When to Lease Business Equipment Instead of Buying
SMALL BUSINESS TAX STRATEGIES, MCCLATCHY ON SEP 21, 2015
As things stand now, the tax breaks for buying depreciable business property have been watered down for the 2015 tax year.
Strategy: Consider leasing business equipment instead of buying it. Generally, you can write off the entire cost of leasing without a huge upfront commitment.
Also, leasing isn't forever. If the tax breaks for buying property are revived, you may be able to quickly cash in.
Here's the whole story: Currently, the maximum Section 179 deduction is only $25,000 for property placed in service in tax years beginning in 2015, down from $500,000 in 2014. In addition, 50% bonus depreciation generally isn't available for assets placed in service in calendar year 2014.
When you lease equipment, it's often under a fair market value lease (or a "true lease"). This gives you the option to return the equipment at the end of the lease term with no obligations. You can walk away, or if you want to continue to use the equipment, you can renew the lease or buy the equipment at the going price.
With that type of true lease, you can deduct your annual lease payments in full. That may be preferable to buying equipment that will result in multiyear depreciation deductions. For example, a three-year lease may provide more valuable tax benefits than equipment that must be depreciated over seven years.
Furthermore, the alternative minimum tax (AMT) may limit your depreciation deduction for equipment purchases. In contrast, the AMT doesn't reduce deductions for leasing equipment. Therefore, if your company can't take full advantage of the tax benefits of owning equipment, leasing may be a better option.
5 nontax benefits of leasing
There are at least five nontax advantages of leasing over buying equipment.
1. Smaller capital outlay: Leasing requires a lower upfront cash expenditure than the 10% to 20% down payment often required for purchased equipment. As a result, your business can keep more cash on hand for other purposes.
2. Keeping up-to-date: When you buy equipment, you run the risk that it will become obsolete before the end of its useful life. But leasing usually provides three options at the end of the lease term: Renew the lease, buy the equipment or just walk away.
3. Short-term goals: If your company only needs the equipment for a relatively short period of time, leasing could be the way to go. Conversely, if you buy the equipment, you'll have to recoup part of the cost through a resale.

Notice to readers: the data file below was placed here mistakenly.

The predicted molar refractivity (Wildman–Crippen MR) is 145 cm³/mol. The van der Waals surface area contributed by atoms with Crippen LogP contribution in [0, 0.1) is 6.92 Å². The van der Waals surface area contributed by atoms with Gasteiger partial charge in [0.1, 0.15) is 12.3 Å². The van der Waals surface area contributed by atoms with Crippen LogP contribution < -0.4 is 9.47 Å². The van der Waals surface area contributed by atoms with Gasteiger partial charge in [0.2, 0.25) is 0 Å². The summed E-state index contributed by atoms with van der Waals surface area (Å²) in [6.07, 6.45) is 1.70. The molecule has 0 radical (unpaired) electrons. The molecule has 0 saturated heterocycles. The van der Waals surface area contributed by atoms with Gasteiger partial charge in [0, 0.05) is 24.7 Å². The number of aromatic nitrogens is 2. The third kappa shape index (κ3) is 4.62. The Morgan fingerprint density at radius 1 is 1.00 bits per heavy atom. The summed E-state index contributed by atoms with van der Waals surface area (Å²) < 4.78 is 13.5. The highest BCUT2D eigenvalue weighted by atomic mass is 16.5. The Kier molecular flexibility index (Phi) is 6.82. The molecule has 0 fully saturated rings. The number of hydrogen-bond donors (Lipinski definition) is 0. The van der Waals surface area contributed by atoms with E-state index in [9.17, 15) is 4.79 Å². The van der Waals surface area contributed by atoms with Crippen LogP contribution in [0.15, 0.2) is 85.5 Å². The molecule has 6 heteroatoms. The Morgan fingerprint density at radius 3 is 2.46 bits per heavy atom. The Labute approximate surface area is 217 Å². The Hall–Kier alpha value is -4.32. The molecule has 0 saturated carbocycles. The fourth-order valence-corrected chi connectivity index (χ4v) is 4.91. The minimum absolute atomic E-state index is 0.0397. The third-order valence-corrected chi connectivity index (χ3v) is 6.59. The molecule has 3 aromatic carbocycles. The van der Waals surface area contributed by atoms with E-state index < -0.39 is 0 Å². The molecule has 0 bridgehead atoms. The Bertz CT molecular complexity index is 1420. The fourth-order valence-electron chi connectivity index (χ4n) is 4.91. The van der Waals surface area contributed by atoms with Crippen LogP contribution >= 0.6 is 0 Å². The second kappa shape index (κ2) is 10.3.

4. Lower acquisition costs: Certain types of equipment may be more available at a reasonable price from leasing companies. Plus, leasing may speed up the acquisition process.
5. Favorable accounting procedures: Notably, certain equipment obtained via a lease may not need to appear on your company's balance sheet. That, in turn, can help your overall financial picture with lenders and potential investors.
When you add up all these factors--including both tax and nontax considerations--it often doesn't pay to buy business property that will be outdated relatively soon.
Of course, leasing isn't always the best option. Buying equipment may still be a smart move in many cases, especially if you get a good deal on the purchase and you expect to use the equipment for most of its useful life. Also, depending on your situation and whether Congress extends depreciation tax breaks through 2015, the tax benefits of ownership may be too attractive to ignore.
Tip: Keep an eye on the latest developments in Congress.
Bigger Deductions for Buying Equipment?
Momentum is building for restoration of more favorable tax rules for acquiring depreciable business property, including software.
Earlier this year, the House passed "America's Small Business Tax Relief Act of 2015" (H.R. 636), preserving a maximum Section 179 deduction of $500,000 for tax years beginning in 2015 and making it permanent for future years. The move was largely symbolic because the Senate never voted on the measure.
But both the House Ways & Means Committee and the Senate Finance Committee are working on bills that would extend a higher maximum deduction under Section 179 as well as extend 50% first-year bonus depreciation to cover qualifying new assets and software placed in service in calendar year 2015.
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Section 179 IRS Deduction Limits
May Cause You to Consider a Change